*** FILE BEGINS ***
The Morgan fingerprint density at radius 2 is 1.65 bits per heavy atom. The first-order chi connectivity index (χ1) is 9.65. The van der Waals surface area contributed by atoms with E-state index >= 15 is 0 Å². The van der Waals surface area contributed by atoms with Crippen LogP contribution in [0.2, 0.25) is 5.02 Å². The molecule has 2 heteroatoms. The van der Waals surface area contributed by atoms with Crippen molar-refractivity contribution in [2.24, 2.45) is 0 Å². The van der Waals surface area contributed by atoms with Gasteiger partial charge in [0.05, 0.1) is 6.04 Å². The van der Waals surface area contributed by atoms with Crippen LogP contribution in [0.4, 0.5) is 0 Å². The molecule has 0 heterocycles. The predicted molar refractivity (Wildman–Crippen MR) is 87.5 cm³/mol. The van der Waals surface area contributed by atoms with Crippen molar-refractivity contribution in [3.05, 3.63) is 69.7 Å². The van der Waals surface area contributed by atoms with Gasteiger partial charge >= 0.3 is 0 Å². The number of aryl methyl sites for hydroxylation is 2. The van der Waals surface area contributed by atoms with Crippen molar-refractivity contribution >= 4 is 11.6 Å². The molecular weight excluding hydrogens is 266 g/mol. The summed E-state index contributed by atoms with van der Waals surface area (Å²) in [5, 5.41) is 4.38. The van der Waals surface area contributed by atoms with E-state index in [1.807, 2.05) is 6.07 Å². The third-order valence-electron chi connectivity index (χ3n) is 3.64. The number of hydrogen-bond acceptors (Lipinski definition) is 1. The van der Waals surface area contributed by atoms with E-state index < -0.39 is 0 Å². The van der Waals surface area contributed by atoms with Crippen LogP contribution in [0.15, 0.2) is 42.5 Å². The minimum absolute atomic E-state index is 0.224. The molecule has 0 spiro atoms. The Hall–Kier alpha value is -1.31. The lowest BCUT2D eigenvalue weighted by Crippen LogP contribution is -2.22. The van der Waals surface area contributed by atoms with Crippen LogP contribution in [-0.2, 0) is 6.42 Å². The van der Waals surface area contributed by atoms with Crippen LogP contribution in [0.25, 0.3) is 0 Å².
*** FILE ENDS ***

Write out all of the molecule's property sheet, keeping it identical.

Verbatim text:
The Morgan fingerprint density at radius 2 is 1.65 bits per heavy atom. The first-order chi connectivity index (χ1) is 9.65. The van der Waals surface area contributed by atoms with E-state index >= 15 is 0 Å². The van der Waals surface area contributed by atoms with Crippen LogP contribution in [0.2, 0.25) is 5.02 Å². The molecule has 2 heteroatoms. The van der Waals surface area contributed by atoms with Crippen molar-refractivity contribution in [2.24, 2.45) is 0 Å². The van der Waals surface area contributed by atoms with Gasteiger partial charge in [0.05, 0.1) is 6.04 Å². The van der Waals surface area contributed by atoms with Crippen LogP contribution in [0.4, 0.5) is 0 Å². The molecule has 0 heterocycles. The predicted molar refractivity (Wildman–Crippen MR) is 87.5 cm³/mol. The van der Waals surface area contributed by atoms with Crippen molar-refractivity contribution in [3.05, 3.63) is 69.7 Å². The van der Waals surface area contributed by atoms with Gasteiger partial charge >= 0.3 is 0 Å². The number of aryl methyl sites for hydroxylation is 2. The van der Waals surface area contributed by atoms with Crippen molar-refractivity contribution >= 4 is 11.6 Å². The molecular weight excluding hydrogens is 266 g/mol. The summed E-state index contributed by atoms with van der Waals surface area (Å²) in [5, 5.41) is 4.38. The van der Waals surface area contributed by atoms with E-state index in [1.807, 2.05) is 6.07 Å². The third-order valence-electron chi connectivity index (χ3n) is 3.64. The number of hydrogen-bond acceptors (Lipinski definition) is 1. The van der Waals surface area contributed by atoms with E-state index < -0.39 is 0 Å². The van der Waals surface area contributed by atoms with Crippen LogP contribution in [0.15, 0.2) is 42.5 Å². The minimum absolute atomic E-state index is 0.224. The molecule has 0 spiro atoms. The Hall–Kier alpha value is -1.31. The lowest BCUT2D eigenvalue weighted by Crippen LogP contribution is -2.22. The van der Waals surface area contributed by atoms with Crippen LogP contribution in [-0.2, 0) is 6.42 Å². The van der Waals surface area contributed by atoms with Crippen LogP contribution in [0.25, 0.3) is 0 Å².